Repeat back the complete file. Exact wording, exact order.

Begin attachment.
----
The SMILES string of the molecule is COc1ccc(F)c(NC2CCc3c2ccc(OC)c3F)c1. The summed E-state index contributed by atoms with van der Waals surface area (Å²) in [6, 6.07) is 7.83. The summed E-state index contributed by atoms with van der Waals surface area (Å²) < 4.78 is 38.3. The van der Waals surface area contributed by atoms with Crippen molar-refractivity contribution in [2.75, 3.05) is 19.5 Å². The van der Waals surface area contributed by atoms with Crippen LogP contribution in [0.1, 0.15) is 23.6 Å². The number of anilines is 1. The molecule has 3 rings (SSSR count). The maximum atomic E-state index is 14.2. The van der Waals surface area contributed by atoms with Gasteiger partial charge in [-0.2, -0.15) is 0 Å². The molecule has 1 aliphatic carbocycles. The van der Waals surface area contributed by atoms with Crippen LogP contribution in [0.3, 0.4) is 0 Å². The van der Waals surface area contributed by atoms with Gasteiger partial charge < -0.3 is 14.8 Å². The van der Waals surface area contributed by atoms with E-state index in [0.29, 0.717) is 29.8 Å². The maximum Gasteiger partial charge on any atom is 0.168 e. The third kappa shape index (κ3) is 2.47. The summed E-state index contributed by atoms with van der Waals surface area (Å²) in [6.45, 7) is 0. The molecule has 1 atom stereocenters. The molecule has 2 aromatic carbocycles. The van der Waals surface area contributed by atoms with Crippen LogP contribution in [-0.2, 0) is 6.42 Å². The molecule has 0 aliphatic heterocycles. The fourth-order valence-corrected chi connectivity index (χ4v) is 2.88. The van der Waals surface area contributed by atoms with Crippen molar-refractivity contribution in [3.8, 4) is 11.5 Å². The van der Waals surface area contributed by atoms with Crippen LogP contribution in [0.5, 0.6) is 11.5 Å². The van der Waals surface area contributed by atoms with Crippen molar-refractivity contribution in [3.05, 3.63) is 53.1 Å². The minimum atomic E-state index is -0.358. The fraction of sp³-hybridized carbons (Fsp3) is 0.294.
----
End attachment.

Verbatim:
The SMILES string of the molecule is COc1ccc(F)c(NC2CCc3c2ccc(OC)c3F)c1. The summed E-state index contributed by atoms with van der Waals surface area (Å²) in [6, 6.07) is 7.83. The summed E-state index contributed by atoms with van der Waals surface area (Å²) < 4.78 is 38.3. The van der Waals surface area contributed by atoms with Crippen molar-refractivity contribution in [2.75, 3.05) is 19.5 Å². The van der Waals surface area contributed by atoms with Crippen LogP contribution in [0.1, 0.15) is 23.6 Å². The number of anilines is 1. The molecule has 3 rings (SSSR count). The maximum atomic E-state index is 14.2. The van der Waals surface area contributed by atoms with Gasteiger partial charge in [-0.2, -0.15) is 0 Å². The molecule has 1 aliphatic carbocycles. The van der Waals surface area contributed by atoms with Crippen LogP contribution in [0.3, 0.4) is 0 Å². The van der Waals surface area contributed by atoms with Gasteiger partial charge < -0.3 is 14.8 Å². The van der Waals surface area contributed by atoms with E-state index in [0.29, 0.717) is 29.8 Å². The maximum Gasteiger partial charge on any atom is 0.168 e. The third kappa shape index (κ3) is 2.47. The summed E-state index contributed by atoms with van der Waals surface area (Å²) in [6.45, 7) is 0. The molecule has 1 atom stereocenters. The molecule has 2 aromatic carbocycles. The van der Waals surface area contributed by atoms with Crippen LogP contribution in [-0.2, 0) is 6.42 Å². The molecule has 0 aliphatic heterocycles. The fourth-order valence-corrected chi connectivity index (χ4v) is 2.88. The van der Waals surface area contributed by atoms with Crippen molar-refractivity contribution in [3.8, 4) is 11.5 Å². The van der Waals surface area contributed by atoms with Crippen LogP contribution in [0.5, 0.6) is 11.5 Å². The van der Waals surface area contributed by atoms with Crippen molar-refractivity contribution in [3.05, 3.63) is 53.1 Å². The minimum atomic E-state index is -0.358. The fraction of sp³-hybridized carbons (Fsp3) is 0.294.